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To defeat hunger, protecting agriculture from climate-related shocks must be central to disaster risk reduction measures in Asia and the Pacific

04/07/2018 Ulaanbaatar, Mongolia

Governments and other stakeholders must place sustainable and productive agriculture front and centre in their attempts to reduce the impact of disasters and climate-related shocks in the world’s most disaster-prone region, the UN’s Food and Agriculture Organization (FAO) said today.

The warning was made on the sidelines of the Asian Ministerial Conference on Disaster Risk Reduction, underway this week in the Mongolian capital, Ulaanbaatar. The AMCDRR is a Ministerial-level follow up to the regional implementation of the Sendai Framework for Disaster Risk Reduction 2015-2030. The conference is co-organized by the Government of Mongolia and the United Nations Office for Disaster Risk Reduction.

While there are many important aspects to the Sendai Framework, FAO is calling for greater attention to be paid to safeguarding agriculture, including forests and natural resources like fresh water in Asia and the Pacific.

“When we talk about disasters and our responses to mitigate their effects, it’s important to remember one of the victims is agriculture,” said Kundhavi Kadiresan, FAO Assistant Director-General and Regional Representative for Asia and the Pacific. “At FAO, our priority is to support resilient, low carbon and sustainable agriculture and land sectors, which provide food and nutrition security and sustainable livelihoods, especially for the vulnerable and smallholders.”

Reducing the disaster called hunger

“Hunger is on the rise again in Asia and the Pacific. Climate-related shocks, natural disasters, human conflicts, irresponsible use of our natural resources – including our forests and our water supplies – are converging at the worst possible time,” Kadiresan told participants at a side event organized by the Government of Mongolia. “If we don’t act decisively – if we don’t work collectively as a team, if we don’t push this agenda forward, then this region will surely miss the SDG target of Zero Hunger.”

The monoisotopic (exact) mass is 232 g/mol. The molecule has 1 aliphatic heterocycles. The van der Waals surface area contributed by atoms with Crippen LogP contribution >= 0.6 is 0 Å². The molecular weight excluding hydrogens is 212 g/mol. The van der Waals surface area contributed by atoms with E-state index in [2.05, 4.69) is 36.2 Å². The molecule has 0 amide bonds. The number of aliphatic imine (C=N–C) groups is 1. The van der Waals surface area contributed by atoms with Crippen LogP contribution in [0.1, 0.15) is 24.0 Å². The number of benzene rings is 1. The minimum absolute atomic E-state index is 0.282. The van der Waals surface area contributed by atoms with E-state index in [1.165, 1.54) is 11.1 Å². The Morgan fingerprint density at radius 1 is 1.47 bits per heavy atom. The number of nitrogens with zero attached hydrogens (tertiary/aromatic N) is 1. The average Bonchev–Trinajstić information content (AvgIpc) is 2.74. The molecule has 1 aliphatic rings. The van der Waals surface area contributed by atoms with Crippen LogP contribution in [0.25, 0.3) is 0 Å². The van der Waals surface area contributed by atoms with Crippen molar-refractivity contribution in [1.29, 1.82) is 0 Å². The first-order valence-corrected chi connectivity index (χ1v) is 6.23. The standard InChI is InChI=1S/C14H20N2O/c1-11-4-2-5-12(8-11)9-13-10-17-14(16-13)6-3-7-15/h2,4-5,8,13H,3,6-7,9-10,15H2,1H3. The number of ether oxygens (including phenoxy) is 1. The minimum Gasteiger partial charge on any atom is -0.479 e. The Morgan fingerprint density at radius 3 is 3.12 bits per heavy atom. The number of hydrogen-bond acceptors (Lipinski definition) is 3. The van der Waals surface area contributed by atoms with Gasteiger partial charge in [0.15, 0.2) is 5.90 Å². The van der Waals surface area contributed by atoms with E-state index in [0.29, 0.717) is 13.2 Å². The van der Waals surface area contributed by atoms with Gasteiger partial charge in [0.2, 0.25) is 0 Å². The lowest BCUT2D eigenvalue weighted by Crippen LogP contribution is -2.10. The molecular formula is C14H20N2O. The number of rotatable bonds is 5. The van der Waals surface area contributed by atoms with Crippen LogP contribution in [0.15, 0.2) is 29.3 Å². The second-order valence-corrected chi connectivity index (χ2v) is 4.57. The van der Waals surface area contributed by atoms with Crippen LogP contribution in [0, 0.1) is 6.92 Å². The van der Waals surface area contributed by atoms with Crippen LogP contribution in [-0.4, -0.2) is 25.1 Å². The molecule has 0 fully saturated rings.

The Asia-Pacific region is home to nearly two-thirds of the world’s undernourished – nearly half-a-billion people. Kadiresan pointed out that protecting, regenerating and better managing water resources and forests in the region must be linked to the fight against hunger. She noted that, going forward, and in order to reach the zero hunger target by 2030, some 107,000 people would need to be lifted out of hunger and malnutrition each day. “Addressing disaster and climate risks, and the interconnections between them, is key in this regard,” she added.

The way forward to reduce risks to agriculture – and feed ten billion by 2030

To address the challenges of feeding a hungry world in the face of climate-related shocks and disasters, several steps were offered.

One step is to accelerate risk assessments and identify vulnerabilities and disaster damage and loss in the agricultural sectors and management of water resources. This knowledge would be critical for anticipating future risks and losses, particularly in forestry and fisheries where disaster loss is, so far, under-accounted. Another step would be to strengthen institutional coordination and collaboration between key ministries and with other stakeholders. This has been deemed critical in order to build a shared understanding of risks and translate this understanding into coherent and integrated action on disaster risk reduction.

To safeguard water, a recent report by FAO and partners called for minimizing the use of fertilizers and pesticides, establishing buffer zones along watercourses and farm boundaries, and improving drainage control schemes. Another approach, is integrated pest management, which combines the strategic use of pest-resistant crop varieties with crop rotation and the introduction of natural predators of common pests.

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